Newbie Tar Backup Questions.

Newbie Tar Backup Questions.

Post by Nitin Mul » Thu, 29 Apr 1999 04:00:00



Hi all,

I'll appreciate comments on all or any of the following issues.

1. Daily Incremental Backup

What's a GNU incremental backup? That is tar with -g option. Does that
mean it will compare the files in the archive with the filesystem and
copy over only those files that have changed? I think this is done with
upgrade (tar -u).

To be specific how I can do the following:
Compare the filesystem with the files in the archive and overwrite only
those files that have changed and append files that are newly created in
the filesystem.

2. Dealing with Users

We constantly have users overwriting/deleting a file accidentally and
more interestingly they expect us to recover it. Replicating a disk
continuously (RAID) or restoring a previous days backup is not very
useful in such a situation. I was considering implementing something
rather simple as follows:

I want to take an hourly backup of files that have changed or are new to
a separate archive so that I can have multiple instances of edited files
during the day. That way if users overwrite files acidentally, I can
recover them to their previous instance from the backup. At the EOD all
these archives will be purged (but the last one). Any better ways to do
this?

3. Backup Admin Tools on Linux

It's pretty hard to find docs on tar/backup related stuff. Is there any
Backup HOWTO? I'm using RedHat Linux 5.2. Are there any cool tools for
backup admin on Linux?

TIA,
Nitin.

 
 
 

Newbie Tar Backup Questions.

Post by Adam Pric » Thu, 29 Apr 1999 04:00:00



>2. Dealing with Users

>We constantly have users overwriting/deleting a file accidentally and
>more interestingly they expect us to recover it. Replicating a disk
>continuously (RAID) or restoring a previous days backup is not very
>useful in such a situation. I was considering implementing something
>rather simple as follows:

>I want to take an hourly backup of files that have changed or are new to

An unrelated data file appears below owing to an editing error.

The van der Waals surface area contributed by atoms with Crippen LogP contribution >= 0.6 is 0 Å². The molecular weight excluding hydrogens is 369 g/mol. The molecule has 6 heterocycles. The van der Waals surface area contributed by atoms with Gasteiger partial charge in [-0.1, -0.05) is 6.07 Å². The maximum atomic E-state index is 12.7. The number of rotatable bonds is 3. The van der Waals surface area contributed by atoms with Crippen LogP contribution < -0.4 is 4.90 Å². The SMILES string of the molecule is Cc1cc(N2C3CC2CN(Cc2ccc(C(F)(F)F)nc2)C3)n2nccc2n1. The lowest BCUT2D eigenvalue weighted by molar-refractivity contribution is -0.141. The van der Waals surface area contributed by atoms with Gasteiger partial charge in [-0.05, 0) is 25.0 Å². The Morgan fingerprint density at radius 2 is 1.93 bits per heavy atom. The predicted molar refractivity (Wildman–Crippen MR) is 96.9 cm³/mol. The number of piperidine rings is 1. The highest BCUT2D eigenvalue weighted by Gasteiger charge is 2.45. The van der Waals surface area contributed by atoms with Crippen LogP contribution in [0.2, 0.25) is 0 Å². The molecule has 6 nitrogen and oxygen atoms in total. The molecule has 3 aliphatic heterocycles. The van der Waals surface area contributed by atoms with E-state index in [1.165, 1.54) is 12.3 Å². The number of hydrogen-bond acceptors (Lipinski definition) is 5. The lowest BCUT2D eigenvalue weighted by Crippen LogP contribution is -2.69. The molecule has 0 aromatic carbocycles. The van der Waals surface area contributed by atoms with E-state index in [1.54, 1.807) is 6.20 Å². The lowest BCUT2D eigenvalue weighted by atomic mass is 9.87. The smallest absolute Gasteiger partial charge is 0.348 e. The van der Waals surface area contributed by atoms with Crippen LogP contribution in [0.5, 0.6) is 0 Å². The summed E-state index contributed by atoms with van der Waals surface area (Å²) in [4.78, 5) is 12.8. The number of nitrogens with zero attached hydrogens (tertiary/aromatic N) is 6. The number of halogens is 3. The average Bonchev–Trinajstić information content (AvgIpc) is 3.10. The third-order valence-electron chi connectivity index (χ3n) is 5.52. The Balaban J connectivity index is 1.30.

>a separate archive so that I can have multiple instances of edited files
>during the day. That way if users overwrite files acidentally, I can
>recover them to their previous instance from the backup. At the EOD all
>these archives will be purged (but the last one). Any better ways to do
>this?

Yep Get yourself a big stick and paint on it CLUE ! Apply to the back of the
head of anyone who doesn't understand that 'Unix assumes you know what you
are doing' and 'gone means gone'.
(L)user education, its the only way. Then tell them to do backups of
important files before they edit.

Sorry no technical help today.
Adam

 
 
 

Newbie Tar Backup Questions.

Post by kg » Thu, 29 Apr 1999 04:00:00


Regarding your question about hourly backup of specific user files, I
did something similar.  I wrote a simple script file that would do a
backup of certain files & directories at certain times of the day.
Since I was running Four Hard Drive, which were mirrored 2-to-2, I
already had built-in backup in my mirrored drives, as well as a tape
backup.  However, for those times when I could use a "quick" restore, I
found that having a recent backup already on the HD was REALLY helpful.
So, I wrote this script that I simply put in cron, to backup certain
files to special backup directories on the drives that the data was not
on.  For example, if the data I wanted to backup was on drive 1, I would
put the backup copy of it on drive two.  You can time this as often as
you want, but depending on your system, when the backup is running, it
could affect system performance.  One thing I did was do an entire
backup of the Accounts Payable data everyday during lunch, and
immediately after closing, even though I later did a tape backup at 9:00
every night.  THis way, if the tape didn't run, I STILL had a good
backup of the day's AP.  Anyway, just a few thoughts that might be
helpful.
--Keith
 
 
 

Newbie Tar Backup Questions.

Post by Chris Myer » Fri, 30 Apr 1999 04:00:00


Nitin,

Try getting hold of a book called RedHat Linux Secrets (or something Linux
Secrets).  It has all the info you'd need for newbie-adv. intermmediate.

Chris


> Hi all,

> I'll appreciate comments on all or any of the following issues.

> 1. Daily Incremental Backup

> What's a GNU incremental backup? That is tar with -g option. Does that
> mean it will compare the files in the archive with the filesystem and
> copy over only those files that have changed? I think this is done with
> upgrade (tar -u).

> To be specific how I can do the following:
> Compare the filesystem with the files in the archive and overwrite only
> those files that have changed and append files that are newly created in
> the filesystem.

> 2. Dealing with Users

> We constantly have users overwriting/deleting a file accidentally and
> more interestingly they expect us to recover it. Replicating a disk
> continuously (RAID) or restoring a previous days backup is not very
> useful in such a situation. I was considering implementing something
> rather simple as follows:

> I want to take an hourly backup of files that have changed or are new to
> a separate archive so that I can have multiple instances of edited files
> during the day. That way if users overwrite files acidentally, I can
> recover them to their previous instance from the backup. At the EOD all
> these archives will be purged (but the last one). Any better ways to do
> this?

> 3. Backup Admin Tools on Linux

> It's pretty hard to find docs on tar/backup related stuff. Is there any
> Backup HOWTO? I'm using RedHat Linux 5.2. Are there any cool tools for
> backup admin on Linux?

> TIA,
> Nitin.